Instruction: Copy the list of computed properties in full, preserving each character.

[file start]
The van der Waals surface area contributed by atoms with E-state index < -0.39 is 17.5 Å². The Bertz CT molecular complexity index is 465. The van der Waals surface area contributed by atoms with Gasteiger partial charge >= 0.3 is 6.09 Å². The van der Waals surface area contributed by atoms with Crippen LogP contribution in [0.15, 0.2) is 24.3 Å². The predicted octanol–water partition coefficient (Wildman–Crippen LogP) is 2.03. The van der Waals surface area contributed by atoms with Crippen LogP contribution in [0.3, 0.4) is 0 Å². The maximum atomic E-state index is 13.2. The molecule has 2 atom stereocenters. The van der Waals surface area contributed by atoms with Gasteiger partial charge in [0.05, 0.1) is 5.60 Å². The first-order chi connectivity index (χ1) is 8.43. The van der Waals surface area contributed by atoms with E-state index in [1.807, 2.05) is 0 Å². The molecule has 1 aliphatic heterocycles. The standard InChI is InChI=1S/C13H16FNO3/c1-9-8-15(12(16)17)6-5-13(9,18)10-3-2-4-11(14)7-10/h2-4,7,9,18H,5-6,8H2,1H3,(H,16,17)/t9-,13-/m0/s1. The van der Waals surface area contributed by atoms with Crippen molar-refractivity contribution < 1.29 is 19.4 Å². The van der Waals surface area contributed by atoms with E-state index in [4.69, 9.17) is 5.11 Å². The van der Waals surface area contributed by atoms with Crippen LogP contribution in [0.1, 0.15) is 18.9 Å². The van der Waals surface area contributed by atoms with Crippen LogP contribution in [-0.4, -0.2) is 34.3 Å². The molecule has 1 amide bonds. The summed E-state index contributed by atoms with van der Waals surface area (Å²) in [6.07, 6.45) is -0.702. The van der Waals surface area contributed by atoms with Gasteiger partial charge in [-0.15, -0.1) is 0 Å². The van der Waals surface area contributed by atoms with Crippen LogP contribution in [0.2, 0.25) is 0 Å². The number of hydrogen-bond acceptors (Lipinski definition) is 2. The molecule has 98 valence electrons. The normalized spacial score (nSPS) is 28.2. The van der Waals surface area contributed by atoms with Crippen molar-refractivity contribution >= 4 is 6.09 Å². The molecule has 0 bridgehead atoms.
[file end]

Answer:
The van der Waals surface area contributed by atoms with E-state index < -0.39 is 17.5 Å². The Bertz CT molecular complexity index is 465. The van der Waals surface area contributed by atoms with Gasteiger partial charge >= 0.3 is 6.09 Å². The van der Waals surface area contributed by atoms with Crippen LogP contribution in [0.15, 0.2) is 24.3 Å². The predicted octanol–water partition coefficient (Wildman–Crippen LogP) is 2.03. The van der Waals surface area contributed by atoms with Crippen LogP contribution in [0.3, 0.4) is 0 Å². The maximum atomic E-state index is 13.2. The molecule has 2 atom stereocenters. The van der Waals surface area contributed by atoms with Gasteiger partial charge in [0.05, 0.1) is 5.60 Å². The first-order chi connectivity index (χ1) is 8.43. The van der Waals surface area contributed by atoms with E-state index in [1.807, 2.05) is 0 Å². The molecule has 1 aliphatic heterocycles. The standard InChI is InChI=1S/C13H16FNO3/c1-9-8-15(12(16)17)6-5-13(9,18)10-3-2-4-11(14)7-10/h2-4,7,9,18H,5-6,8H2,1H3,(H,16,17)/t9-,13-/m0/s1. The van der Waals surface area contributed by atoms with Crippen molar-refractivity contribution < 1.29 is 19.4 Å². The van der Waals surface area contributed by atoms with E-state index in [4.69, 9.17) is 5.11 Å². The van der Waals surface area contributed by atoms with Crippen LogP contribution in [0.1, 0.15) is 18.9 Å². The van der Waals surface area contributed by atoms with Crippen LogP contribution in [-0.4, -0.2) is 34.3 Å². The molecule has 1 amide bonds. The summed E-state index contributed by atoms with van der Waals surface area (Å²) in [6.07, 6.45) is -0.702. The van der Waals surface area contributed by atoms with Gasteiger partial charge in [-0.15, -0.1) is 0 Å². The van der Waals surface area contributed by atoms with Crippen LogP contribution in [0.2, 0.25) is 0 Å². The number of hydrogen-bond acceptors (Lipinski definition) is 2. The molecule has 98 valence electrons. The normalized spacial score (nSPS) is 28.2. The van der Waals surface area contributed by atoms with Crippen molar-refractivity contribution >= 4 is 6.09 Å². The molecule has 0 bridgehead atoms.